What’s persecution like in the rest of the world and especially for Nigerian believers? David Curry, CEO of Open Doors USA, wants American Christians to understand their Christian brothers around the globe and what they are experiencing.
“It’s a different world,” Curry said in a recent interview on “The Pure Flix Podcast,” noting the intensity of the persecution in some countries. “What it can do for us, though, is to inform us and we can learn a lot from these people in these countries in our own walk. As such, I think they treasure Scripture more.”
He continued, “They believe in worship together and church more — to be able to get together and talk about Jesus in safety and to let your kids go to church and learn are the kind of things that we so devalue in some ways and we can learn a lot from them.”
Curry explained that the fate of Christians in northern Nigeria is especially dire. Nigeria has an estimated 91 million Christians. There has been a rise in Christian persecution in the last decade, with an average of 10 Christians a day being killed for their faith. The number can range as high as 500 or more per month.
“There are these Islamic terrorist groups with safe haven in the north and the government has done little to nothing to root them out,” he said. “That makes the north of Nigeria one of the most dangerous places for Christians.”
There has been an attack against Christian churches or groups at least once every two weeks, Curry said. One of the most recent occurred on May 18 where Islamic extremists attacked a choir practice; 17 members are still being held captive.
Since last year Christians are being attacked with rocket-launchers and AK-47s in an escalation of attacks by Muslim herdsmen in Nigeria.
On one Saturday, during a raid on the home of the Archbishop of Jos, Dr Ben Kwashi, a neighbor was shot through the head, leaving a widow and children.
While church leaders in the country are warning of the “ethnic cleansing” of Christians, describing the narrative of a clash between farmers and Fulani Muslim herdsmen as “false propaganda”, the British Government has said that it is “not aware of evidence to support the view that religion is driving this conflict”.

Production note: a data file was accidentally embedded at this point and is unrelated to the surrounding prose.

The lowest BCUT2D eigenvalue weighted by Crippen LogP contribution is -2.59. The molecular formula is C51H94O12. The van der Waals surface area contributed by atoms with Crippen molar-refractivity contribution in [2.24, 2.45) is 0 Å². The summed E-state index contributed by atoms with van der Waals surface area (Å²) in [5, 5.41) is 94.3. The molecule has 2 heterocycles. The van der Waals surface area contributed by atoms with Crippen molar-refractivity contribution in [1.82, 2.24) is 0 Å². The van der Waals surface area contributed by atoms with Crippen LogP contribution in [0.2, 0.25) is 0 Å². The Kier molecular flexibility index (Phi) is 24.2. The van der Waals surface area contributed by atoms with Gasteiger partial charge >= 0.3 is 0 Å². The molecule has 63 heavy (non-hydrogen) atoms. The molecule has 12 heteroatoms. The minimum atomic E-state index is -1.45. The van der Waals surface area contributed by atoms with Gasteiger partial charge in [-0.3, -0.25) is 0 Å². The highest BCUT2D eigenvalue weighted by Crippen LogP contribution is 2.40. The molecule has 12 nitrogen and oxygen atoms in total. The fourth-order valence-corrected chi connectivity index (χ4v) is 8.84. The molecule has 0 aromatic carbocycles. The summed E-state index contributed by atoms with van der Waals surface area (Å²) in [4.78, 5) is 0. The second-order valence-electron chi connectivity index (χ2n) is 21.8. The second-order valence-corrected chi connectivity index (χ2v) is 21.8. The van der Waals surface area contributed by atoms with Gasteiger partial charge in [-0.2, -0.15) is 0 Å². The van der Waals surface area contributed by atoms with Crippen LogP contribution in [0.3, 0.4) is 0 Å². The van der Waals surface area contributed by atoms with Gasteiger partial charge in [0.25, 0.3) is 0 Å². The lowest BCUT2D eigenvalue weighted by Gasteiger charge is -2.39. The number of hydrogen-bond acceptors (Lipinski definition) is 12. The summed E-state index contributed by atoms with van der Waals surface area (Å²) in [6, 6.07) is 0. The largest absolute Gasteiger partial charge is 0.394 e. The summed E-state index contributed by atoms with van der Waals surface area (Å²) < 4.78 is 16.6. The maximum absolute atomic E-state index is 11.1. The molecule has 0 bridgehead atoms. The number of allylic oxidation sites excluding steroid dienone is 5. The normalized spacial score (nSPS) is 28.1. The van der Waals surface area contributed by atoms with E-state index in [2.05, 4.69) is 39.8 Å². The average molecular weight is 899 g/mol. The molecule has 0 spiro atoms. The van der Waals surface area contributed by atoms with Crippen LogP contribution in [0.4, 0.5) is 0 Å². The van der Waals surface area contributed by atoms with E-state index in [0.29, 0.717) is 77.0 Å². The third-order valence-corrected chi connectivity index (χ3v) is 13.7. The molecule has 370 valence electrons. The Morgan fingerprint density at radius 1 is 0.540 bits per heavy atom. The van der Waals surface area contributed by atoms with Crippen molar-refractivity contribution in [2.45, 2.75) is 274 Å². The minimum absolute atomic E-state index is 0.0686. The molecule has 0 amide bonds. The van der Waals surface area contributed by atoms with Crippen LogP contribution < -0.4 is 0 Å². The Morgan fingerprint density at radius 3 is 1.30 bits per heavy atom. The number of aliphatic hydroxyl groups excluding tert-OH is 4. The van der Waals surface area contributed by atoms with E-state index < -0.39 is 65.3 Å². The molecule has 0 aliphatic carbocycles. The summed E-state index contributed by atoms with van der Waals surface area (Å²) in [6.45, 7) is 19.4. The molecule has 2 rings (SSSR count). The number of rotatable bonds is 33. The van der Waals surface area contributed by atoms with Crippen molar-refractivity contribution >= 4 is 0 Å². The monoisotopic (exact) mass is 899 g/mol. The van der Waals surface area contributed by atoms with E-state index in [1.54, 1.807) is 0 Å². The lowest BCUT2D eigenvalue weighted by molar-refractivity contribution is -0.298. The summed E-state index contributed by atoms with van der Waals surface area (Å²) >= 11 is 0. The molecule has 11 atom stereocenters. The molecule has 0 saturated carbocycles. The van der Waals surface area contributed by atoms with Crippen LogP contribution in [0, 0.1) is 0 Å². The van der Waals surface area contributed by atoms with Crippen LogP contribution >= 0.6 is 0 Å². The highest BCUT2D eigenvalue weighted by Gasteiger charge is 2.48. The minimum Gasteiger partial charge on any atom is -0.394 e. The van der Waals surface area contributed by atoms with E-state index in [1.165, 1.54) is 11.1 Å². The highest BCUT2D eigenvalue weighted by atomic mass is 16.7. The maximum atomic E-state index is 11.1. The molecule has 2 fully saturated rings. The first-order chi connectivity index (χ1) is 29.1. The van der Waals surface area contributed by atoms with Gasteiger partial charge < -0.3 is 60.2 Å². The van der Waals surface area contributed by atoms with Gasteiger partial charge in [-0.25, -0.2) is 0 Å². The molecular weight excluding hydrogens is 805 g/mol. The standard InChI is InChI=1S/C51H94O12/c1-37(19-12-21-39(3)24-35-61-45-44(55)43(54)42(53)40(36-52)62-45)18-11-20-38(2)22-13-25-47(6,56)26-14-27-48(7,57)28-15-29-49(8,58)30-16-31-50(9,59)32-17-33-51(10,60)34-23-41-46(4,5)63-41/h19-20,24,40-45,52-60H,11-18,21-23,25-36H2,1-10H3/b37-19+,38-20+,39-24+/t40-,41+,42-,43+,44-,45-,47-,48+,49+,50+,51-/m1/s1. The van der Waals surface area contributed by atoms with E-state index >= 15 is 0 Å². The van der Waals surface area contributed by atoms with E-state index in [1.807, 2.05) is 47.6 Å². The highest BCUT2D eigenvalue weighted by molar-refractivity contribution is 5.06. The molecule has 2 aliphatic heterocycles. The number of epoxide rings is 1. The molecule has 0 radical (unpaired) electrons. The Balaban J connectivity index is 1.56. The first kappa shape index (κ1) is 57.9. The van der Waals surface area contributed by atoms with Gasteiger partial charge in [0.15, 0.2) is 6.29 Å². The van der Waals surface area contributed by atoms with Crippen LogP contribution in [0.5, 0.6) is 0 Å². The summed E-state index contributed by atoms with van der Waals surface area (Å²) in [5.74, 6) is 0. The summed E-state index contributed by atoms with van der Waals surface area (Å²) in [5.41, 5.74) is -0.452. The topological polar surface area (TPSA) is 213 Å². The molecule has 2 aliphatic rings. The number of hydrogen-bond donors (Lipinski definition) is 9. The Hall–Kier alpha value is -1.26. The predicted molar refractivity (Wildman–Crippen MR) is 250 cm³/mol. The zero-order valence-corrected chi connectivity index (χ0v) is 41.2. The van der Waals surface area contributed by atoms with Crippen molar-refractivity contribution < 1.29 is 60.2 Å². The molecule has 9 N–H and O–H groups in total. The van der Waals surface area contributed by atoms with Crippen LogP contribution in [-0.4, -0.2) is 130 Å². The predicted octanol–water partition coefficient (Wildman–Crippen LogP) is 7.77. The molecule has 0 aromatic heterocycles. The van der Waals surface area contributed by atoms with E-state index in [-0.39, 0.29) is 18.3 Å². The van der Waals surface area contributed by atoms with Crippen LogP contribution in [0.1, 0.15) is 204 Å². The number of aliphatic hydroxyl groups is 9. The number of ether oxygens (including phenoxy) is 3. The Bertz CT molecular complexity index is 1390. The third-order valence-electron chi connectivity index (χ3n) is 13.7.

In one attack 238 people were killed by “Fulani herder militia” in Plateau State over the course of just one weekend while 120 more were killed as they returned from the funeral of an elderly member of the Church of Christ in Nations.
The regular attacks have hundreds of thousands, if not millions of Nigerian Christians on a vast movement to safer regions. Families are split apart and children are left orphans.
“We don’t know who is alive and who is not. The women are either forced into marriage to jihadists — under Shariah law there is often nothing they can do to get those individuals back — they are ransomed to raise money for terrorist activity or they are killed,” Curry said. There are a number of things that can happen and none of them are good. This is the kind of thing that happens in the north of Nigeria.”
Despite the attacks and Christian persecution, Curry said Nigerian Christians are living out their faith in amazing and inspiring ways.
“Their life is stripped down to the basics and they decide what is the most important. And it comes down to their spiritual life and that piece you get from scripture and wisdom to help you live every day, even in these really hard circumstances, especially in these really hard circumstances,” he said. “I think it’s really critical. You can find these folks that are held captive for a long time and you see their faith walk grow despite [the fact that] they have been stripped of every comfort.”